More than two decades after the postmortem repair of the literary legacy of Virgilio Piñera (Cardenas-Havana, August 4, 1912 – October 18, 1979), most people who speak of the author have barely read his stories, poems, essays, dramas and tragedies. What are they talking about then? His homosexuality and aspects of his personality such as his verbal duels with the critics, his sarcastic answers, and even trivia about the suit he wore, his umbrellas, cigarettes and even his fear or, better yet, his intellectual honesty in front of the Commissioners of Culture of the Cuban military regime.
Except for actors, playwrights, storytellers and those knowledgeable about our literature, Piñera is an echo of echoes, a literary myth, a protean creator, experimental and challenging, who merits a re-acquaintance with his writing and the staging of his dramas, tragedies and comedies.
The year 2012 could be a propitious occasion because it his the centenary of his birth, and there is a program of tributes, complete editions of his works, and presentations of his theatrical pieces, which is appropriate because from 1961 until his death he continued writing which he supported himself as a translator of French, but his plays ceased to be performed, his stories, poems and essays were not published, until his name disappeared from the magazines and newspapers.
Virgilio Piñera represents the antithesis of José Lezama Lima, another famous writer excluded from the literary pantheon for political rather than aesthetic reasons. To the censors, they were both troublesome because of their contempt for the myth of violence and the so-called Socialist Realism. Paradoxically, both would be reinstated after death. Lezama as a symbol of the “writer’s-writer,” that is “unencumbered” or just committed to artistic creation. Virgilio, less baroque and more colloquial, became the paradigm of contemporary Cuban theater.
Like all celebrated creators Virgilio had his black legend: famed for being clownish, intolerant and hypercritical to tradition, not with his disciples, to whom he offered his human profile and the keys to allow us to enter his narrative and theatrical legacy. The playwrights who perceived his mastery and meaning were attracted by the echoes of “his disdain for the official world, his corrosive humor, his position as a sniper, his iconoclastic rebellion and even his dark legend of countless literary duels.”
Virgilio, essentially theatrical, used the scene as a mental exercise, valid to relieve the poverty that marked his family and the provincial insular environment. “I am the one who makes the serious more serious with humor, the absurd and grotesque.” To justify himself he adopted the role of rescued scapegoat and divided the human race into the elected and neglected, settling among the latter.
He lived nearly a decade in Buenos Aires, but his plays are essentially Cuban, a Cuban identity that comes not from the comic or didactic and moralizing theater, but from the handling of Creole issues and circumstances and from dialogues and phrases coined by the populace.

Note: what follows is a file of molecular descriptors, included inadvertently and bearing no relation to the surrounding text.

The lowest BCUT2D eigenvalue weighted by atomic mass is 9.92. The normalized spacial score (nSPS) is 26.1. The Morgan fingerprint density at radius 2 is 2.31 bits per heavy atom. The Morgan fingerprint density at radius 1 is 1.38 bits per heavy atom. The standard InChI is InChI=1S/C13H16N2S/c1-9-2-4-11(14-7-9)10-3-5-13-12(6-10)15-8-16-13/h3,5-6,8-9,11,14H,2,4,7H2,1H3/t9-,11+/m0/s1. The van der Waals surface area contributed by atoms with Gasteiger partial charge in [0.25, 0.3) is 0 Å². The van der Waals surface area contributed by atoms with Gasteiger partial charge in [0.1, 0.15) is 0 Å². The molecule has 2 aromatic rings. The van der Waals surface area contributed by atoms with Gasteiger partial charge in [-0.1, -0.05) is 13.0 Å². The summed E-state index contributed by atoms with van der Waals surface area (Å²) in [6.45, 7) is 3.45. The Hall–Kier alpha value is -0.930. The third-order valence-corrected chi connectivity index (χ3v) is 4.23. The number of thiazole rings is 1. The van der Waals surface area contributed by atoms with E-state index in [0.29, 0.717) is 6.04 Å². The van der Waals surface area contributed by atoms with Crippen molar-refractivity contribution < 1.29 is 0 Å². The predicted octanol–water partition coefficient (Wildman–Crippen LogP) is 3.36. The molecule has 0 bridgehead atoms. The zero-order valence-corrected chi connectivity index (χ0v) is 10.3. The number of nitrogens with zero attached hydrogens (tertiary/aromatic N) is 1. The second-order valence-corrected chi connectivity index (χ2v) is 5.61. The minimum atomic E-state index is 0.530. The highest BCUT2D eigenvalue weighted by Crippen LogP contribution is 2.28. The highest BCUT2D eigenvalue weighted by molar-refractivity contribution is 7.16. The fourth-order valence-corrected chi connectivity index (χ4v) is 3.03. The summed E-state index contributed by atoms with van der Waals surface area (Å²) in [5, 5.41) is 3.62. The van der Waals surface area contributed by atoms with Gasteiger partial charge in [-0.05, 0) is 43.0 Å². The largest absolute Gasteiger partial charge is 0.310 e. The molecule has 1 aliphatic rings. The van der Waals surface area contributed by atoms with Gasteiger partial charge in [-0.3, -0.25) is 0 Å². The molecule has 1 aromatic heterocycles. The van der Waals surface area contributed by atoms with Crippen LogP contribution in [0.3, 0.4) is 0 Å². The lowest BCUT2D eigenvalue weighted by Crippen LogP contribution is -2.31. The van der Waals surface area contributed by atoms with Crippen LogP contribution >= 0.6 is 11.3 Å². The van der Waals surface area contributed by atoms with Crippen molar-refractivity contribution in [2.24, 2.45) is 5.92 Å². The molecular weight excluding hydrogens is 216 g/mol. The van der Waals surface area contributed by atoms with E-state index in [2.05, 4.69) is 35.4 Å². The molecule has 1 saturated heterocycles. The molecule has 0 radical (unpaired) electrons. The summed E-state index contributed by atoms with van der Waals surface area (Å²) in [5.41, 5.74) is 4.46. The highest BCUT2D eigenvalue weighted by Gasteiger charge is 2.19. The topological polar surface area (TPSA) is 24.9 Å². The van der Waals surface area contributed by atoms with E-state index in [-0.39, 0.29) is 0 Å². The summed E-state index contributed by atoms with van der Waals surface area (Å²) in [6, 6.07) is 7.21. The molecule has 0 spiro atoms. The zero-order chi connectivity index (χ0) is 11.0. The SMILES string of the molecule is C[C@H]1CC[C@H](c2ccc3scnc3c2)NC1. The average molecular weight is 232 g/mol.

Prior to 1959 published three parts and released four: Garrigó Electra (1948), Jesus (1950), False Alarm (1957) and The Wedding (1958). Later he represented five titles, edited nine books and two periodicals. In 1960 his Complete Theater was released, expanded and reissued later by Rine Leal. Outside the island Garrigó Electra and Two Panicked Old Men were staged, winning in 1968 the Casa de las Americas prize; Cold Air and An Empty Shoe Box.
Anyone wishing to know the work of this author should get the anthologies Virgilio Piñera Complete Stories of Anton Arrufat, published in Havana in 2002 and 2004, Complete Theatre, arranged and introduced by Rine Leal-Cuban Literature Library, 2002 and 2006; volumes that will appear again in the Havana 2012 Book Fair , with collections of his poems, essays and articles, and testimonials written by friends and followers of Piñera, described as a belligerent intellectual, sharp conversationalist, and creator of the theater of the absurd — his Garrigó Electrapredates The Bald Soprano accredited to Ionesco.
On the occasion of the centenary of his birth it is nice to return to his dramas, tragedies and comedies, to the incessant throbbing searches and expressive experimentation, as well as to his apparent simplicity, achieved on the basis of Cuban dialogues so sharp, full of tragicomic and absurd situations, sometimes gritty realism, like Cold Air, inspired by his family.
Rine Leal described Piñera as a transitional dramatist who influenced the later playwrights and elevated the Cuban scene to levels reached before in music, poetry, narrative and visual arts. The critic puts the great playwright in the aesthetics of denial and value as he enters the absurd paradoxes, the game of mirrors and the ritual of the masks, in sharp avoidance as a means of resistance to the stresses of his day .
We recall, for example, that Garrigó Electra was considered by Maria Zambrano in 1948 as “the most beautiful work, brave and capable by a Cuban author premiered in Havana … performed with consistency and fairness, and the honesty of that terrible suicide.” In Jesus, Piñera weaves a poignant parody of an allegorical value, where the main character, the barber of 33 years Jesus Garcia, a resident of Havana refuses to work miracles on rumors from neighbors and authorities, to whom he represents a challenge to absurd expectations.
We could continue with notes on the The Philanthropist, False Alarm, Two Panicked Old Men and other memorable works by Virgilio Piñera, but we prefer to let the reader come to him though reading or attending theatrical performances of his legacy on the occasion of his centennial of life.
February 19 2012